After a bizarre murder, the powder keg that is 1920s Palestine threatens to explode.
Writing a thriller masquerading as a literary novel, Wilson (The Hiding Room, 1995, etc.) hurls us right into the thick of a Palestine still healing from the wounds of WWI, chafing under British rule, and fast swelling with Zionist activists. All starts off on a beautiful summer night that’s shattered by the murder of an Orthodox Jewish man inexplicably dressed in Arab garb. Witness to the killing are Mark and Joyce Bloomberg—Mark a Jewish painter who’s been drummed out of the London scene by scathing reviews, and Joyce an American gentile dilettante with a strangely fixated devotion to the Zionist cause. The third side of this triangle is Robert Kirsch, a British policeman who is just as blase about his Jewish heritage as Mark is, and also just as attracted to the nervy, live-wire Joyce. Kirsch’s superior, an old-school, stiff-upper-lip type of the most enjoyable sort, proclaims himself a fan of Mark’s work and hires him to head off into the Transjordan to paint, conveniently leaving the door open for Kirsch and Joyce’s doomed affair. As often happens in books where writers have a larger agenda than simply puzzling out a crime, the murder investigation quickly becomes a quite desultory affair, with the primary suspect—a young Arab boy who may have been having an affair with the victim—being hidden from the cops by those who would prefer Jerusalem not explode in riots upon his arrest. What really interests Wilson, and reasonably so, is the ambivalent nature of the newly arrived Jews in Palestine, the barely concealed disdain they’re held in by the stretched-thin British authorities and the razor’s edge all of them walk.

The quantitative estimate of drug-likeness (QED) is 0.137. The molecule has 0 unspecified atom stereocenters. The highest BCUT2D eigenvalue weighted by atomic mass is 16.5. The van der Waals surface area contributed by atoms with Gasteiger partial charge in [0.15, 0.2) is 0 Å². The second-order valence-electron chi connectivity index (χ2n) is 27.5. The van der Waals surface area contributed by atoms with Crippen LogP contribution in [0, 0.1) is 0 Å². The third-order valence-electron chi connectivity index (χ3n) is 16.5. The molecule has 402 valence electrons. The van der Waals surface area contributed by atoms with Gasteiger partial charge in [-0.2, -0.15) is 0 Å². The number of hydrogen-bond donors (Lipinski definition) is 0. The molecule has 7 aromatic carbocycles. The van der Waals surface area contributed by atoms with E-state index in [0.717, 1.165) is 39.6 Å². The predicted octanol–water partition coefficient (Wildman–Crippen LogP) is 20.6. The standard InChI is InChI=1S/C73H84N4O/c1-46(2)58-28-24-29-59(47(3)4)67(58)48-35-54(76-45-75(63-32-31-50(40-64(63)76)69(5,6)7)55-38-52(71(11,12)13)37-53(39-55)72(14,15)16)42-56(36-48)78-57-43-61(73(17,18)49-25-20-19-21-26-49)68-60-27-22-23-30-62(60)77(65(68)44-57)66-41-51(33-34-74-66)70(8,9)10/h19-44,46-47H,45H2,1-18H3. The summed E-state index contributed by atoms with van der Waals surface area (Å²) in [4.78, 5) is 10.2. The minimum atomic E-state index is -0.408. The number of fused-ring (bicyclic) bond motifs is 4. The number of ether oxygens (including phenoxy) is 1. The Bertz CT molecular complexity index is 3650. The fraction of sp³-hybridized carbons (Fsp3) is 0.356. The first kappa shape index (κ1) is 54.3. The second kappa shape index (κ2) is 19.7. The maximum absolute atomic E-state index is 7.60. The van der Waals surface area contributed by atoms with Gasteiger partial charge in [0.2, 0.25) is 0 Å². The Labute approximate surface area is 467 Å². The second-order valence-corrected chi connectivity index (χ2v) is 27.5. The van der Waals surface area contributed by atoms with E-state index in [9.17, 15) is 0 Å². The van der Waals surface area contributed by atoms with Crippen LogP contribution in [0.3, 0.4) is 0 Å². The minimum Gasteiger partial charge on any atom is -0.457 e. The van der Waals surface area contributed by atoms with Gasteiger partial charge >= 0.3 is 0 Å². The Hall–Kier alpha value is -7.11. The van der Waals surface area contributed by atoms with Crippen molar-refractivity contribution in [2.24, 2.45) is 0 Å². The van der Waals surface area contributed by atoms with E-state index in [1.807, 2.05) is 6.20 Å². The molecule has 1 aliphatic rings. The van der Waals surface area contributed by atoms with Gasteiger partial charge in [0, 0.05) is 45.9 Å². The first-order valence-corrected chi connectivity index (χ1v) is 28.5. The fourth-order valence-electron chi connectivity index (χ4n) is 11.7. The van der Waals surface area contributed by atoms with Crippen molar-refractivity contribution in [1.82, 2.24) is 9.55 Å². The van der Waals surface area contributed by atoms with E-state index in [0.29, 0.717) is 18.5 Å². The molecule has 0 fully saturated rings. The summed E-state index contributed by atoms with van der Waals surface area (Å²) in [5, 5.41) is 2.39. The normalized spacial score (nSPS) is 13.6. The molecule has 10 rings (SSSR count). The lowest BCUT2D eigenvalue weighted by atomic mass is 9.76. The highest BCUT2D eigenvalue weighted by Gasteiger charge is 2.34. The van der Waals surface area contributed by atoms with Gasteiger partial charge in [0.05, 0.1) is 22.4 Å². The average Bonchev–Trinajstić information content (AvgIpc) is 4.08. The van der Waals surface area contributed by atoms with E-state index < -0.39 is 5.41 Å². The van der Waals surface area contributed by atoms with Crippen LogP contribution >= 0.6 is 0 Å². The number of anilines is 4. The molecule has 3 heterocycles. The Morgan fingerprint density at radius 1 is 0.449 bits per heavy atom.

Just the right mix of psychological incisiveness and historical drama: a bold story of displaced people and misdirected passions.